Reginald Heber

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To love one person with a private love is poor and miserable: to love all is glorious.
Thomas Traherne
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Reginald Heber (April 21, 1783 - April 3, 1826) was an English bishop, now remembered chiefly as a hymn-writer.



  • Brightest and best of the sons of the morning,
    Dawn on our darkness, and lend us thine aid.
    • Epiphany, st. 1 (1811)
  • By cool Siloam's shady rill
    How sweet the lily grows!
    • First Sunday After Epiphany, no. 2 (1812)
  • The Son of God goes forth to war,
    A kingly crown to gain;
    His blood red banner streams afar:
    Who follows in His train?
  • From Greenland's icy mountains,
    From India's coral strand,
    Where Afric's sunny fountains
    Roll down their golden sand.
  • Though every great prospect pleases,
    And only man is vile.
    • Missionary Hymn, st. 2 (1819)
  • The heathen in his blindness
    Bows down to wood and stone.
    • Missionary Hymn, st. 2 (1819)
  • Holy, Holy, Holy! Lord God Almighty!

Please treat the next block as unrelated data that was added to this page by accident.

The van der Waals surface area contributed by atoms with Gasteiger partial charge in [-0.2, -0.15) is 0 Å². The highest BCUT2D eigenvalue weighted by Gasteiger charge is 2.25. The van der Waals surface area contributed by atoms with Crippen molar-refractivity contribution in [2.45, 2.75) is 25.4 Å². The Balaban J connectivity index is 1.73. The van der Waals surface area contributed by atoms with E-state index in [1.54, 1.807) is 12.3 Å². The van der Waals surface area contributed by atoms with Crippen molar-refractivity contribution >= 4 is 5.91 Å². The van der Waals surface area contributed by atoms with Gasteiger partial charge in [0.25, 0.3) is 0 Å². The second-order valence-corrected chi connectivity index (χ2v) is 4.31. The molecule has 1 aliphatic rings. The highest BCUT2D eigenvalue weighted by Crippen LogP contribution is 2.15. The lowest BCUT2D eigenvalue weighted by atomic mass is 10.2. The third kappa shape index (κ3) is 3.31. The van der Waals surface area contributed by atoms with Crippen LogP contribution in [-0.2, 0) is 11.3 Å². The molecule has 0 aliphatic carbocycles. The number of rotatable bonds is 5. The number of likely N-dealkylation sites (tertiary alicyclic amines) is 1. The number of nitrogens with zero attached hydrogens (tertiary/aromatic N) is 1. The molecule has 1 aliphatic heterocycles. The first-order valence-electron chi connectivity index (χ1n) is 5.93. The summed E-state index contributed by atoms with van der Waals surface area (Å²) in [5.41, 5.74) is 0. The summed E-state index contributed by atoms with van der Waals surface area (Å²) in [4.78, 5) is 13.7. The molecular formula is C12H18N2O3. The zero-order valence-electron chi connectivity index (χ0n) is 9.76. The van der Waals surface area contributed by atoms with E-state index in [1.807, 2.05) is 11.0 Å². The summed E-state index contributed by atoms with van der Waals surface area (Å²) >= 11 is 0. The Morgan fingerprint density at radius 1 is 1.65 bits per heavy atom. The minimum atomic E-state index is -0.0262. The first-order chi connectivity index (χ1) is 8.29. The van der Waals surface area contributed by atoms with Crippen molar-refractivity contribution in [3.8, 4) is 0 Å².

Early in the morning our song shall rise to Thee:
    Holy, Holy, Holy! Merciful and Mighty!
    God in Three Persons, Blessed Trinity.


  • Failed the bright promise of your early day.
    • Palestine.
  • No hammers fell, no ponderous axes rung;
    Like some tall palm the mystic fabric sprung.

Majestic silence!

    • Palestine. Note: Altered in later editions to: "No workman’s steel, no ponderous axes rung, Like some tall palm the noiseless fabric sprung".
  • When Spring unlocks the flowers to paint the laughing soil.
    • Seventh Sunday after Trinity.
  • Death rides on every passing breeze,
    He lurks in every flower.
    • At a Funeral, No. i.
  • Thou art gone to the grave; but we will not deplore thee,
    Though sorrows and darkness encompass the tomb.
    • At a Funeral, No. ii.
  • Thus heavenly hope is all serene,
    But earthly hope, how bright soe’er,
    Still fluctuates o’er this changing scene,
    As false and fleeting as ’t is fair.
    • On Heavenly Hope and Earthly Hope.
    • I see them on their winding way,
      About their ranks the moonbeams play.
    • Lines written to a March.

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